Asked about that in his postgame press conference, Bill Belichick offered an answer that serves as a microcosm for the Patriots through their first six games.

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“We didn’t really handle the end of the half the way we wanted to handle it,” he said. “We got down there with a minute-and-a-half and then threw three incomplete passes and missed a field goal. We were fortunate to get the ball back and able to capitalize on that opportunity. Cooks made a great catch for us down the field. It turned out alright, we scored before the half, but that’s not really the way we were trying to handle the whole situation.”

“All’s well that ends well” isn’t really what the Patriots 16-season run of success has been about, and that’s why this win – like most of the rest – comes with caveats and yeah buts.

“I wish we would have done better but we won so … there is probably a lot to learn from it,” said Brady. “I wish we could have played a little bit better offensively.

“We just didn’t execute as well as we needed to,” he added. “I think that’s probably the big thing. Just execution. We’ll keep at it. It’s only the sixth game of the year so there’s still a lot to figure out and we’ll just keep going out to practice and try to do better.”

The palate-cleansing 10-day layoff after a scrappy, short-week win on the road over Tampa was spoiled early on Sunday. The Jets converted five of their first six third downs on an 88-yard drive then went ahead 14-0 after the Patriots fumbled on their second drive.

After that, the defense settled in for a stretch as the offense slowly got its footing and erased the deficit. There were positives in the mix. Brady was much more well-protected than he’s been (no sacks, four quarterback hits) and the running game was as effective as it’s been all year. But the little inefficiencies for a team that’s long been so efficient nagged like a pebble in the shoe.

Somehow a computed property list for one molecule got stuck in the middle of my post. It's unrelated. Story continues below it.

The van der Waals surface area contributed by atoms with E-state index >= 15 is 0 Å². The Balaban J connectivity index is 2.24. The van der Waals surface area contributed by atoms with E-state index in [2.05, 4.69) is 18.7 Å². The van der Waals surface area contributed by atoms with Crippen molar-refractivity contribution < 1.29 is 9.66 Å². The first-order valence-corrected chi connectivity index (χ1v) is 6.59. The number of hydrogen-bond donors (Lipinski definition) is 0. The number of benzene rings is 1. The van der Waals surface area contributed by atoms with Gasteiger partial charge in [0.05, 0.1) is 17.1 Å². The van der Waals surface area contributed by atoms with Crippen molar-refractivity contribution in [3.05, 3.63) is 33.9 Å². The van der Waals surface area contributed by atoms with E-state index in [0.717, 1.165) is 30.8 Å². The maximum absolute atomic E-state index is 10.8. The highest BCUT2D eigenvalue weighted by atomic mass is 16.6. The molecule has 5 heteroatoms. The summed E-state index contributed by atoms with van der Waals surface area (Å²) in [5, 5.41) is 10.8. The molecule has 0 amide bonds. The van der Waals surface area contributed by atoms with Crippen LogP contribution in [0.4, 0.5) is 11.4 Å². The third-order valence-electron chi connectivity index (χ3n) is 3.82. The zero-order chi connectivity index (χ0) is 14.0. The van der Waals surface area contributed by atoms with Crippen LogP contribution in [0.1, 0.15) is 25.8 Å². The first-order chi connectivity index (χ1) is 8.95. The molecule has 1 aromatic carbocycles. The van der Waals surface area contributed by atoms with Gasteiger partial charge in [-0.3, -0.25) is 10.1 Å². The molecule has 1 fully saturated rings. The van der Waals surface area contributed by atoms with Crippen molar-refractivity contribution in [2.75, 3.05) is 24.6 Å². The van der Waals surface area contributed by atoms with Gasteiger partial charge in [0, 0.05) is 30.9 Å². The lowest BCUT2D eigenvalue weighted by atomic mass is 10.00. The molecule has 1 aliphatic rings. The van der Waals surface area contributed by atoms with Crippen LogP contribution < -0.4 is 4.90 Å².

“There’s a handful of us that aren’t playing up to our potential and I think it stings,” said left tackle Nate Solder. “People say ‘great job’ but you know how much better it could be. That’s how I feel and I think some other guys feel the same way. It takes a lot to win so I understand that we have to enjoy that but you also take it hard when you’re not playing the way you think you can play. I appreciate every player and every second we’re playing and every ounce of effort and I want to play better. Both can be true.”

The Patriots are like a scratch golfer putting up a 78. Good for you. Good for me. He ain’t gonna like it though.

Surveying the NFL landscape, the Patriots are pretty much like the rest of the NFL’s presumed upper-crust. The Falcons blew a 17-point lead and lost to the Dolphins on Sunday. The Chiefs lost at home to the Steelers who were presumed dead last week. The Raiders lost to the Chargers. We could go on with the litany of examples of other teams trying to find their footing. The difference here is that the expectation wasn’t that the Patriots were in the bucket with the “other teams.” The expectation was that they were far and away the class of the NFL.

We were disabused of that notion weeks ago, but even so, the improvement is glacially slow in coming. Josh McCown dropped 354 yards on them on Sunday and the Jets went 9 for 17 on third down.

Brady’s agitation with the inefficiency – and he wasn’t flawless on Sunday by a far sight – is part of the process as well. Whether it was his cup-throwing rage in 2010 when the Patriots were playing at Pittsburgh or his screaming at the moon in 2013 in the rain during a Week 2 game against the Jets, eventually he’s going to go to the whip as a leader.

“I’m always a little edgy out there for one reason or another,” he explained when asked why he was running hot. “It’s just an emotional game. I don’t know what it was today, I think it was just frustration from the way things were going and our execution. It just blows up a little bit.”

I asked Dont'a Hightower how important it is for the leaders on the team to make sure there’s a refusal to settle for “good enough.”

“We have the right guys saying it and guys are buying in, but we need to keep harping on it,” he said. “We know what we need to do we just haven’t gone out and done it for a full 60 minutes.”

I asked him if that performance is coming.

“I hope so,” he replied.